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Inc. v. Everest Indemnity Insurance Co.

United States District Court, S.D. California

April 24, 2014

350 WEST ASH URBAN HOME, INC., et al., Plaintiffs,


THOMAS J. WHELAN, District Judge.

On November 16, 2012, Plaintiffs 350 West Ash Urban Home, Inc. ("Urban Homes"), 350 W.A. LLC ("350 W.A."), B&H Property Systems, Inc. ("B&H"), and David A. Blackburn commenced this action against Defendants Everest Indemnity Insurance Company ("Everest") and the Insurance Company of the State of Pennsylvania ("ISOP") in the San Diego Superior Court. Thereafter, ISOP removed this action to this Court, and ISOP and Everest filed cross-claims against each other. Everest now moves to dismiss ISOP's First Amended Cross-Claim ("FACC") under Federal Rule of Civil Procedure 12(b)(7). ISOP opposes.

The Court decides the matter on the papers submitted and without oral argument. See Civ. L. R. 7.1(d.1). For the reasons discussed below, the Court DENIES Everest's motion to dismiss.


Everest issued a commercial general liability policy to its named insured, 350 West Ash, LLC, effective from December 3, 2003 to December 21, 2005 ("Everest Policy"). (FACC ¶ 7.) Highland Home Builders, Inc. ("Highland") was also an insured under the Everest Policy. (Id.) The policy is "a project-specific policy, and only insures bodily injury', property damage', or personal injury and advertising injury' that occurs during the policy period." (Id.) It also provided limits in the amount of $2 million each occurrence, $2 million general aggregate, and $2 million products completed operations hazard ("PCOH") aggregate, and required satisfaction of a $50, 000 per-occurrence SIR by the named insured for each and every "occurrence" plus an additional SIR amount as set forth in the SIR endorsement. (Id.)

ISOP also issued a Follow Form Excess Liability Policy, effective from April 14, 2004 to December 31, 2005 ("ISOP Policy"). (FACC ¶ 8.) According to ISOP, "[e]xcept where inconsistent, the ISOP Policy follows the terms, exclusions, conditions and endorsements of the Everest Policy, " and "provides limits of liability in the amount of $3 million for each occurrence and $3 million for the products completed operations aggregate." (Id.)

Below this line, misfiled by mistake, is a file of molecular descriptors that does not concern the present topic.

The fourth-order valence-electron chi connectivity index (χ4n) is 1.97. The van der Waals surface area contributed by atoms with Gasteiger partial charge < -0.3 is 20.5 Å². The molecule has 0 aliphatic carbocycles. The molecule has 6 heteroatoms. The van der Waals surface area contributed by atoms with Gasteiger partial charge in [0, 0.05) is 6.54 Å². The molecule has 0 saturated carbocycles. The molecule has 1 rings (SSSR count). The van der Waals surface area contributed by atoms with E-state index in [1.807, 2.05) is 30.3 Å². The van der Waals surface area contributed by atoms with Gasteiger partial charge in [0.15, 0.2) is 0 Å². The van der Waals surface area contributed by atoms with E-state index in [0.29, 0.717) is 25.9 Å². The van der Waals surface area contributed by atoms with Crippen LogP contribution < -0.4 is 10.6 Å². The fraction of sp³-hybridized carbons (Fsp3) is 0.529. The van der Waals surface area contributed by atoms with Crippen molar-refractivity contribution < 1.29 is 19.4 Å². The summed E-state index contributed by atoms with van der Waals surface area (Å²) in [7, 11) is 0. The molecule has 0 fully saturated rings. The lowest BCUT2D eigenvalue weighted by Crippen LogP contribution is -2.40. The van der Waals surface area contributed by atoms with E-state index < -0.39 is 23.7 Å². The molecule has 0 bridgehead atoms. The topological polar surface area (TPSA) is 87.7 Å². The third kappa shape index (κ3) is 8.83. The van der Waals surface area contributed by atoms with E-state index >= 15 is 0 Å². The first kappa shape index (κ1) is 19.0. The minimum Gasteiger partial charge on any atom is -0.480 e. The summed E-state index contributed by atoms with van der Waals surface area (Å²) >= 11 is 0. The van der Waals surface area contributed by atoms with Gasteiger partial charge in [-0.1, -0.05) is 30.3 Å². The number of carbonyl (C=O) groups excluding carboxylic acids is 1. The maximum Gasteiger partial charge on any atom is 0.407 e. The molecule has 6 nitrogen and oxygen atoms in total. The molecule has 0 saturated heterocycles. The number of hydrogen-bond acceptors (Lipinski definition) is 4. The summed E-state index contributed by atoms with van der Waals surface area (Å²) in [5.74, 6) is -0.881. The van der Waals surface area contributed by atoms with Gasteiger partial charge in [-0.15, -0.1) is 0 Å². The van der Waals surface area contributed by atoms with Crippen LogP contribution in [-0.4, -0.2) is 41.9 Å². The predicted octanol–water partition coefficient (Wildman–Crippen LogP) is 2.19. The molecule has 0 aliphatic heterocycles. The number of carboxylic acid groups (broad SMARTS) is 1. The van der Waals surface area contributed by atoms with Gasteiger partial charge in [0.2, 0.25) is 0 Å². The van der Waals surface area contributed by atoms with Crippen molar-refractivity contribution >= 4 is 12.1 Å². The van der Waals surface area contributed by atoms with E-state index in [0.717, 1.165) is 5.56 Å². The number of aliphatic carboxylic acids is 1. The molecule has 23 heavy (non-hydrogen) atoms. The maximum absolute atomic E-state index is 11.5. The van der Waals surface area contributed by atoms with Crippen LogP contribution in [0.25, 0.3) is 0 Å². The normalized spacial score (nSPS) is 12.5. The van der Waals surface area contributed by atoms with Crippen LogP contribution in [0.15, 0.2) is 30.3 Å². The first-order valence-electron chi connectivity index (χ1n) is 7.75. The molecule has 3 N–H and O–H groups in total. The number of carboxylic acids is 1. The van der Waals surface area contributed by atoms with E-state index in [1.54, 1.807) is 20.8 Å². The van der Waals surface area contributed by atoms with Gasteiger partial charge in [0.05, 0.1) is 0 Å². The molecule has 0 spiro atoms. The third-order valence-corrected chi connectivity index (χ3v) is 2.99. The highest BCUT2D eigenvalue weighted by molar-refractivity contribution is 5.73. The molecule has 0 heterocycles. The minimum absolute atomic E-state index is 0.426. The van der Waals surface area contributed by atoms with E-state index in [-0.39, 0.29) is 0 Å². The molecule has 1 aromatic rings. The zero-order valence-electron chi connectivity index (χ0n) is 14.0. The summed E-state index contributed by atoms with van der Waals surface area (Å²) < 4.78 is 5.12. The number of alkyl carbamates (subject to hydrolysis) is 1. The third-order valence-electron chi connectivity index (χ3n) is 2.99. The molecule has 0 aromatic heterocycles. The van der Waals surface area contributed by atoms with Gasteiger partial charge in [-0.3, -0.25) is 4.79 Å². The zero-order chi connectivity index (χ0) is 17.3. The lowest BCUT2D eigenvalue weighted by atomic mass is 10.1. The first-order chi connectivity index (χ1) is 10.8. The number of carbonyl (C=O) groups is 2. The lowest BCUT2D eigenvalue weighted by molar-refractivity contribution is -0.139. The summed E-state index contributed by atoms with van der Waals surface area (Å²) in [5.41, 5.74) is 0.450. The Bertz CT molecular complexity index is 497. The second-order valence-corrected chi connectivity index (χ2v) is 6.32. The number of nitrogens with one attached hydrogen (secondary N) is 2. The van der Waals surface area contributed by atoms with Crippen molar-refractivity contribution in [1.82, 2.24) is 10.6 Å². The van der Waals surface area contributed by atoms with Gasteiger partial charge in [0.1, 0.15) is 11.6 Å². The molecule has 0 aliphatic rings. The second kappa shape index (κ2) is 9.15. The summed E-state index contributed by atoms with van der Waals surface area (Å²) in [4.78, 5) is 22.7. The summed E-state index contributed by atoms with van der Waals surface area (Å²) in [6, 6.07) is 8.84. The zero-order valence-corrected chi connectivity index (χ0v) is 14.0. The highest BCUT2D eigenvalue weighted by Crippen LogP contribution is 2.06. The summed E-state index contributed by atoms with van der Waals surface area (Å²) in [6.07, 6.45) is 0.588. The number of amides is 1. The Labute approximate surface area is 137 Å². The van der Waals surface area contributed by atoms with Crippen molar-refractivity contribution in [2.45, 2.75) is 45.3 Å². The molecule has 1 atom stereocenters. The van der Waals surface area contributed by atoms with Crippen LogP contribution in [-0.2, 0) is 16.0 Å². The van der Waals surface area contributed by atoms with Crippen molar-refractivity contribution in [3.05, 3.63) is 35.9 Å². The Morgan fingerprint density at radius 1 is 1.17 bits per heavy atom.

ISOP emphasizes endorsements entitled "Defense Expenses Within Limits" and "Self Insured Retention Endorsement" included in the Everest Policy. (FACC ¶¶ 42-43.) The former "provide[d], in pertinent part, that Everest's defense expenses' reduce the Limits of Insurance allocated to a specific claim or suit' and are subject to the SIR(s) on the Everest Policy." ( Id. ¶ 42.) ISOP identifies six provisions in the latter, which provided, for example, that ISOP's "obligation to pay damages applies only to damages in excess of the Self Insured Retention" and "duty to defend the insured arises only after the Self Insured Retention is exhausted." ( Id. ¶ 43.) The six provisions also covered ISOP's obligation to pay "defense expenses, " and right to participate and exercise control of any defense, as well as Everest's right to obtain any insurance applying the Self Insured Retention. (Id.)

According to ISOP, "Everest assumed control of the defense in the Highland Lawsuit and the HOA Lawsuit prior to the proper satisfaction of the per occurrence SIR(s), and... has been and continues to improperly erode its Limits with defense expenses in the HOA Lawsuit." (FACC ¶ 45.) ISOP further alleges that "Everest's improper erosion of its Limits prematurely exposes the ISOP Policy with respect to covered claims, " and under the terms of the Everest Policy, Everest's "duty to defend ends when [Everest] have [sic] used up the applicable limit of Insurance in the payment of judgments or settlements defense expenses[.]'" ( Id. ¶¶ 45-46 (internal quotation marks omitted).)